The disappearance of Anthony Johnson

Originally Published: June 11, 2009
By Scoop Jackson | Page 2

Pretend, just for one moment, that his life is your life. Metaphysically. Hypothetically. Honestly. Pretend for a second you are Anthony Johnson.

[+] EnlargeAnthony Johnson
Fernando Medina/NBAE/Getty ImagesAnthony Johnson has gone from key reserve to riding the pine in the NBA Finals.

As D'Angelo would scream, "How does it feel?!?"

Pretend like everything you've done the past four months of your career -- a career that has spanned 12 years -- has led you to this point, where your contributions are a big reason your team is in the NBA Finals for only the second time in its existence.

When professional athletes are called to duty, the ones who are "professional" respond. When Orlando's All-Star point guard, Jameer Nelson, went down with an apparent season-ending shoulder injury on Feb. 2, Johnson was called to hold down the fort until the team was able to make a move to replace Nelson. And he performed.

The team still eventually made a move. Rafer Alston arrived via Houston, and he helped keep the Magic at a "contender" level, putting them in position to pull a Muhammad Ali against Cleveland's Sonny Liston.

After Alston arrived, Johnson settled back into his backup role, but he flourished as if he was born for it. He played in all 19 of Orlando's postseason games in the first three rounds. And while he averaged only 15 minutes per game, he performed well enough to keep Charles Barkley, Kenny Smith, Magic Johnson and Stuart Scott singing his praises after games. Johnson proved himself to be the most important member of Orlando's rotation outside of the starting five. He'd gone from bench player to savvy vet in the span of six weeks. College kids at the Amway were asking for No. 8 jerseys, not realizing the difference between "limited edition" and "limited supply."

Then came the Finals.

Three games thus far. Three DNPs -- Coach's Decision.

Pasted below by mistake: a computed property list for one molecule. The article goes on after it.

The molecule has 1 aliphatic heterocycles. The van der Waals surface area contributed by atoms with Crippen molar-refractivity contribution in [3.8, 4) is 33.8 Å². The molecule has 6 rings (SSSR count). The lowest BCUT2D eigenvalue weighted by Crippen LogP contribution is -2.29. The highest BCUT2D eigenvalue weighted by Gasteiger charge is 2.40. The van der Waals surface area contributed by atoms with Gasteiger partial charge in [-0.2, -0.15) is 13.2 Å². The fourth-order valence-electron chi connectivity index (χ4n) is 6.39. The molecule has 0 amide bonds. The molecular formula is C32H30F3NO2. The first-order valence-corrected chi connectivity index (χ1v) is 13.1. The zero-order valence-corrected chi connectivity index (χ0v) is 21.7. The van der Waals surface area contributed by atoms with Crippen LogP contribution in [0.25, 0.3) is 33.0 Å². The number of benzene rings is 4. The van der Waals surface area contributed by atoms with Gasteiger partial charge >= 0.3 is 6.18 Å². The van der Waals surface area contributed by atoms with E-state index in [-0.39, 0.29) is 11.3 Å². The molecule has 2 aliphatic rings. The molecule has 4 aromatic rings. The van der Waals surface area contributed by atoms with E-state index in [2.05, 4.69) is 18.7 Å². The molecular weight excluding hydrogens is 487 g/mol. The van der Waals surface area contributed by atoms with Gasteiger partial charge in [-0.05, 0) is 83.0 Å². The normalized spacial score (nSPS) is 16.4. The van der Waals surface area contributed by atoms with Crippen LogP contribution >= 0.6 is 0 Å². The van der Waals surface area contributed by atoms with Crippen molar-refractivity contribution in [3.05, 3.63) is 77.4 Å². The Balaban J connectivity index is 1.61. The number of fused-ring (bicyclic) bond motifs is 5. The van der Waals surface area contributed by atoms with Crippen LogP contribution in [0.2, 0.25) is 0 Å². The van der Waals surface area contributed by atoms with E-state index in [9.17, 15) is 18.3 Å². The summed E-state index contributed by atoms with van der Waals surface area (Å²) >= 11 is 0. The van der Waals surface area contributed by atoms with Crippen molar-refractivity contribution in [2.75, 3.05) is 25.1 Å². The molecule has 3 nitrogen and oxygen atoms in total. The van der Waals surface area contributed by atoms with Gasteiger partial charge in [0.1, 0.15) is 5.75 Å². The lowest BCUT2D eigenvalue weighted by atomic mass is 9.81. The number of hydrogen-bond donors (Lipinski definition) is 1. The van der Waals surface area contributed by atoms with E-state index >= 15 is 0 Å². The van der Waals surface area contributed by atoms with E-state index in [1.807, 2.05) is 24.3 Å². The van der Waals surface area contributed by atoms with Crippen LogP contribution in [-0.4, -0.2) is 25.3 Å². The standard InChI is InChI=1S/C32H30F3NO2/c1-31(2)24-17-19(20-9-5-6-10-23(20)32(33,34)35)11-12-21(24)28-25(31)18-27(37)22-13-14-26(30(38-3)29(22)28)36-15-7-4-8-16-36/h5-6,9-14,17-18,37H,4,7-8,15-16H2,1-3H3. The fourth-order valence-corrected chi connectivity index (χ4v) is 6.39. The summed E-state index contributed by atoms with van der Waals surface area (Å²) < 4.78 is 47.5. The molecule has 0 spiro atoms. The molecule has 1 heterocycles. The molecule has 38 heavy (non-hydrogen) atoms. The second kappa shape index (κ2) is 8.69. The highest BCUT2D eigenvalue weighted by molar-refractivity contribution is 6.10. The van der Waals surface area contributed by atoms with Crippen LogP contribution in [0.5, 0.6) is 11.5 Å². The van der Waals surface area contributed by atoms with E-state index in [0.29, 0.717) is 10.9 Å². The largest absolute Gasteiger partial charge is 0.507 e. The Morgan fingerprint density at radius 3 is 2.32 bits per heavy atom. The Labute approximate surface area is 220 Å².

Anthony Johnson has suddenly vanished into thin air.

The general public often views pro athletes as "special," not regular people, because of their astounding skills and astronomical salaries. To many of us, their lives are a dream -- they get to play a game for a living. We tend to forget that these people go through many of the same challenges we go through in our own, more mundane careers.

Let's say you've played a major role in helping your company advance to the pinnacle of its field. Now, you got to play this role only because in the middle of a great fiscal year, one of the company's star employees had to take a leave of absence. You were asked to step in and shoulder the load.

While you were doing whatever you could to keep the company from going under, the company was shopping around, publicly, trying to find someone better to do what you were already doing.

The company finds someone. Brings that person in. You're replaced, and they put you back in your old job. You kinda fall back into your regular routine. They say thanks, you say thanks. It's all part of the job. The company flourishes. Your role, although it has not changed, has become more visible, more important -- your true value to the company becomes more evident with every passing day. You get moved from a cubicle to an office, with a door.

Then the biggest thing that could ever happen to your company happens. And you most certainly played a part in getting the company there. But then you are told, for lack of a worse analogy, "You won't be a part of this Final phase."

Yes, you saw that the employee you originally replaced was working very hard to get back. But still. You understood what the company was trying to do, bringing that employee back sooner than expected, and that it even might be in the company's best interest. But still. As a human being, there has to be a part of you that's uncomfortable with how the company is treating you.

In a sports context, this is the equivalent of the Scottie Pippen scenario. Except this time, not only does Pippen have to give Jordan back his spot as leader of the team, but Phil Jackson has Toni Kukoc replace Pippen as the No. 2 option on offense, and has Pippen come off the bench behind Jud Buechler. Yeah, that's about where Anthony Johnson is right now.

Do you think you could handle that? Do you really think that wouldn't mess with you? Mess with your head? Your psyche? Your emotions? Your self-esteem? Your pride? Think you could walk around with cameras and microphones following you, with reporters peppering you with questions, and pretend everything is all good, because that is what you're "supposed" to do and say? Because that's what's best for the team?

Think you could really pull off what Anthony Johnson is pulling off right now?

There are two answers to that question. And whatever answer you choose, rethink it. Because you know how D'Angelo was naked in that video? OK. That's probably exactly how Anthony Johnson feels right now.

But he hasn't been stripped of his clothes. He's been stripped of his dignity.

Scoop Jackson is a columnist for

Scoop Jackson | email

ESPN Senior Writer